Using HPCaaS For Your Next Breakthrough Fearlessly  - The Options Are Limited TechNative

Expansion without limitations: forget the uncertain availability and fluctuating prices of unsustainable energy and unexpected carbon tax bills.
While enterprises face uncertainty, especially as datacenters or services increase in importance for e.g. service and product delivery, hosting and consuming from Iceland-based datacenters puts you ahead of the present and forthcoming constraints especially if you are based in Europe. Future-proof your investment now and skip the disruption of changing IT-service provider or carbon tax bills. Forward-thinking this way puts you in a different gear, focusing on development and growth rather than reactive protection of your business operations

Fascinating outcomes have been witnessed by using HPCaaS and/or dedicated HPC for innovation and product development: faster time to market as prototypes are tested virtually, cost-savings through understanding energy-efficiency of engines through algorhytms and calculations as opposed to physical trials. The opportunities are as many as your latest ideas, free to become reality.

Institutions hosting their HPC whether as-a-service or a permanent environment already reap the outcome of this decision – delighted by the results, truly optimising their business with no limits in mind.

Opin Kerfi’s HPCaaS offering is proudly sustainable and, consequently, highly economical, guaranteeing business continuity with forthcoming CO2 neutrality legislation. The cost- and technology barrier is longer an issue, meaning enterprises can expand and innovate fearlessly.


Opin Kerfi are partners of Cloud28+, the open community of over 600 IT companies and research institutions, built to accelerate cloud adoption and digital transformation around the globe. It has members located across North America, EMEA, Latin America and Asia. Join free or find out more here.

How Do You Prepare A Supercomputer For Space Travel?

International Space Station and astronaut.

A new experiment by Hewlett Packard Enterprise & NASA hopes to prove off-the-shelf HPCs are space-ready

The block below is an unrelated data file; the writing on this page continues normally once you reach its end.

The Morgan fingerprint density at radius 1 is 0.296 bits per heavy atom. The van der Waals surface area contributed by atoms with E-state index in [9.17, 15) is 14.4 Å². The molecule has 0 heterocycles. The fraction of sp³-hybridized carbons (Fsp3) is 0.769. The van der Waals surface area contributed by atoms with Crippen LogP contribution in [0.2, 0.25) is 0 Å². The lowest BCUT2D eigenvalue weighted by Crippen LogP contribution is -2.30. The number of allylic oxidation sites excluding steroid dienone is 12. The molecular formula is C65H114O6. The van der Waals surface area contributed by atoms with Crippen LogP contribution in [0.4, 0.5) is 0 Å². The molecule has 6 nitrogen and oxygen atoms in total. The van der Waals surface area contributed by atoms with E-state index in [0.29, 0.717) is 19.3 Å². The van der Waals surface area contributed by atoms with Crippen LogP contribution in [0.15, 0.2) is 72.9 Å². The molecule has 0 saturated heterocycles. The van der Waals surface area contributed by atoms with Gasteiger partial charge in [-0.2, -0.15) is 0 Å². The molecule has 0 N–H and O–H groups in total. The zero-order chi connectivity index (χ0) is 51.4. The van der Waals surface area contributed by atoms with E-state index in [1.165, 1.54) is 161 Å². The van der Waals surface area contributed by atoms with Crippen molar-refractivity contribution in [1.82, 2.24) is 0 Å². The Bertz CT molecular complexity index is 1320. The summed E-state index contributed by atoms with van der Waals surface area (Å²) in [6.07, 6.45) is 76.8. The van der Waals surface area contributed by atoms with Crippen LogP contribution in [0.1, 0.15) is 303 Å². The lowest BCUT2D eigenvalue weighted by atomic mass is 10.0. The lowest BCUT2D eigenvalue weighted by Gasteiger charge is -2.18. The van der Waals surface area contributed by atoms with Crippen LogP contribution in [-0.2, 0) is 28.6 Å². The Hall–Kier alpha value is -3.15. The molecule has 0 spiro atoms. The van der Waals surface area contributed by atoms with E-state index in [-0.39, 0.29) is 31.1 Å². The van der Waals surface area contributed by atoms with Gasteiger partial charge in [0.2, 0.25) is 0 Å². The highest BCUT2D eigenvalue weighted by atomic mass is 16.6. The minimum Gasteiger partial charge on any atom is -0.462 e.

The first components of the International Space Station first launched in 1998, and the station has transformed radically since that time, gaining new components and replacing outdated equipment. Computers have always placed a significant role on the ship, and NASA has decided it’s time for something new: The first supercomputer in space designed with commercial off-the-shelf equipment, designed by Hewlett-Packard Enterprise.

Terrestrial vs Extraterrestrial Computers

Spaceflight represents the cutting edge of technology. However, the computers used in spacecraft are often fairly primitive, sometimes a generation or two behind the latest models on earth. This is because any computer sent into space has to go through a hardening process. Space computers need to handle the rigors of space travel, including radiation that can damage circuits and other critical components. They also need to survive launches, which can be harsh. The term “hardening” refers to ensuring computer components can operate reliably.

Hardening

The ISS’s supercomputer will be hardened in a new manner: Through software. Historically, computers have been hardened through novel insulation methods and, most importantly, through redundant circuits. Realizing that modern off-the-shelf hardware is already somewhat hardened, HPE investigated using software to slow down operations when adverse conditions are detected, which will prevent glitches related to solar flares and other radiation. This approach has the potential to change how computers in space are used by cutting costs and development time.